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Image: Steve Round
Ailsa Craig lies nine miles offshore, rising to 1,109 feet. The dramatic seacliffs are home to the third largest gannetry in the UK - comprising 36,000 pairs - with a supporting cast of guillemots, razorbills, black guillemots and increasing numbers of puffins. It is designated as a Site of Special Scientific Interest and Special Protection Area because it supports 73,000 breeding seabirds. It dominates the outer Clyde; often referred to as Paddy's milestone, it lies halfway between Glasgow and Belfast.Ailsa Craig is accessible only by boat - tours run from Girvan and Campbeltown during summer.
No formal visiting arrangements. The island is best viewed from the sea - tours around the island run from Girvan and Campbeltown during the summer and are dependant on calm sea conditions.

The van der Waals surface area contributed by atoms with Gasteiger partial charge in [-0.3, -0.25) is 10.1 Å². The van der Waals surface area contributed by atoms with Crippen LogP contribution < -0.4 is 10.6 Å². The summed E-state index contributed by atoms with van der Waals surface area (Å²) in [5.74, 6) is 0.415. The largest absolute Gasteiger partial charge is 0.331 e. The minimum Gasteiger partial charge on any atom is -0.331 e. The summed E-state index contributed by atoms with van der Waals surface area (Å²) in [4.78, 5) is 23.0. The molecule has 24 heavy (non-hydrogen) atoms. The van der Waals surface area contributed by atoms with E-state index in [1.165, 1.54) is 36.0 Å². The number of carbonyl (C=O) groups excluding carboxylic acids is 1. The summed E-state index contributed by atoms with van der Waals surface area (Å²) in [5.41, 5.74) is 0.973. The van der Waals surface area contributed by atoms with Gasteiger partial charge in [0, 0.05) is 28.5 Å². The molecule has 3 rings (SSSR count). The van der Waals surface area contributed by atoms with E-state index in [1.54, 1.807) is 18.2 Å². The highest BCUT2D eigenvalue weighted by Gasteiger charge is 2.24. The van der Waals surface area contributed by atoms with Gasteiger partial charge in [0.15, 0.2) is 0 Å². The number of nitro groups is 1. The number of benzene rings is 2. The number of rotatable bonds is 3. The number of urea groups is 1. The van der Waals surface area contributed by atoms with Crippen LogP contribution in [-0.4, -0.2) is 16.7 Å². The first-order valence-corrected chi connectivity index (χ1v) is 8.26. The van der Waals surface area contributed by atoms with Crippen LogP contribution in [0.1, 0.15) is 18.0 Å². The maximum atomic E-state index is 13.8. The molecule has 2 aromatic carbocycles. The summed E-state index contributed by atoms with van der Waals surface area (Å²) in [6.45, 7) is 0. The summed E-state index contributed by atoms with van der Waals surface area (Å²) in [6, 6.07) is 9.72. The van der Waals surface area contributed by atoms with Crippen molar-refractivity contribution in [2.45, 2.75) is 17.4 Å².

Round the island tours (summer only) give excellent views of gannets and puffins and Manx shearwaters can be seen en route. It's a fabulous experience of a large seabird colony.
This nature reserve is important for wildlife. RSPB Scotland welcomes responsible access, in line with the Scottish Outdoor Access Code. During the ground-nesting bird breeding season (1 April to 15 August) we would ask that you keep your dog close to you, preferably on a short lead and please clean up after your dog.
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